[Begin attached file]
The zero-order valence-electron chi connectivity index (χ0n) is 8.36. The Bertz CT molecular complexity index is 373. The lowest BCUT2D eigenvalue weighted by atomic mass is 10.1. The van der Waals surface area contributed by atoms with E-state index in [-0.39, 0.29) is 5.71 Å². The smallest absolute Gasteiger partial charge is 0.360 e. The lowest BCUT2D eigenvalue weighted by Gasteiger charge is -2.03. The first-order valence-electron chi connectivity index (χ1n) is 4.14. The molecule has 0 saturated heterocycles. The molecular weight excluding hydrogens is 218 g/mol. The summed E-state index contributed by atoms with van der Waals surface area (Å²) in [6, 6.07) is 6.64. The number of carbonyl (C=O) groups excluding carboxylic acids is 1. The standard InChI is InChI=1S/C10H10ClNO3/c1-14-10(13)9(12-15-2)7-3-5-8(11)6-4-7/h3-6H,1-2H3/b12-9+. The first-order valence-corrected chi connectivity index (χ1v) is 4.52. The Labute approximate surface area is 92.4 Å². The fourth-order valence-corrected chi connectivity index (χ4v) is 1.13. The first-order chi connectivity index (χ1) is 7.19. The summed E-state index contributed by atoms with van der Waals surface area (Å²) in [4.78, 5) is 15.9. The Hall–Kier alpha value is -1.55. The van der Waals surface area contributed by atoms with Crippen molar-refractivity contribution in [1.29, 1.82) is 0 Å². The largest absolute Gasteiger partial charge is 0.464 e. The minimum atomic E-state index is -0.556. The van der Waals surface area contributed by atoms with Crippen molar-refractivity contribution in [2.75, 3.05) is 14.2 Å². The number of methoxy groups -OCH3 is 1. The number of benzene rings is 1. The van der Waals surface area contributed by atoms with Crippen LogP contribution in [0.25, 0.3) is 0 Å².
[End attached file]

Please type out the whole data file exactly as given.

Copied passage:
The zero-order valence-electron chi connectivity index (χ0n) is 8.36. The Bertz CT molecular complexity index is 373. The lowest BCUT2D eigenvalue weighted by atomic mass is 10.1. The van der Waals surface area contributed by atoms with E-state index in [-0.39, 0.29) is 5.71 Å². The smallest absolute Gasteiger partial charge is 0.360 e. The lowest BCUT2D eigenvalue weighted by Gasteiger charge is -2.03. The first-order valence-electron chi connectivity index (χ1n) is 4.14. The molecule has 0 saturated heterocycles. The molecular weight excluding hydrogens is 218 g/mol. The summed E-state index contributed by atoms with van der Waals surface area (Å²) in [6, 6.07) is 6.64. The number of carbonyl (C=O) groups excluding carboxylic acids is 1. The standard InChI is InChI=1S/C10H10ClNO3/c1-14-10(13)9(12-15-2)7-3-5-8(11)6-4-7/h3-6H,1-2H3/b12-9+. The first-order valence-corrected chi connectivity index (χ1v) is 4.52. The Labute approximate surface area is 92.4 Å². The fourth-order valence-corrected chi connectivity index (χ4v) is 1.13. The first-order chi connectivity index (χ1) is 7.19. The summed E-state index contributed by atoms with van der Waals surface area (Å²) in [4.78, 5) is 15.9. The Hall–Kier alpha value is -1.55. The van der Waals surface area contributed by atoms with Crippen molar-refractivity contribution in [1.29, 1.82) is 0 Å². The largest absolute Gasteiger partial charge is 0.464 e. The minimum atomic E-state index is -0.556. The van der Waals surface area contributed by atoms with Crippen molar-refractivity contribution in [2.75, 3.05) is 14.2 Å². The number of methoxy groups -OCH3 is 1. The number of benzene rings is 1. The van der Waals surface area contributed by atoms with Crippen LogP contribution in [0.25, 0.3) is 0 Å².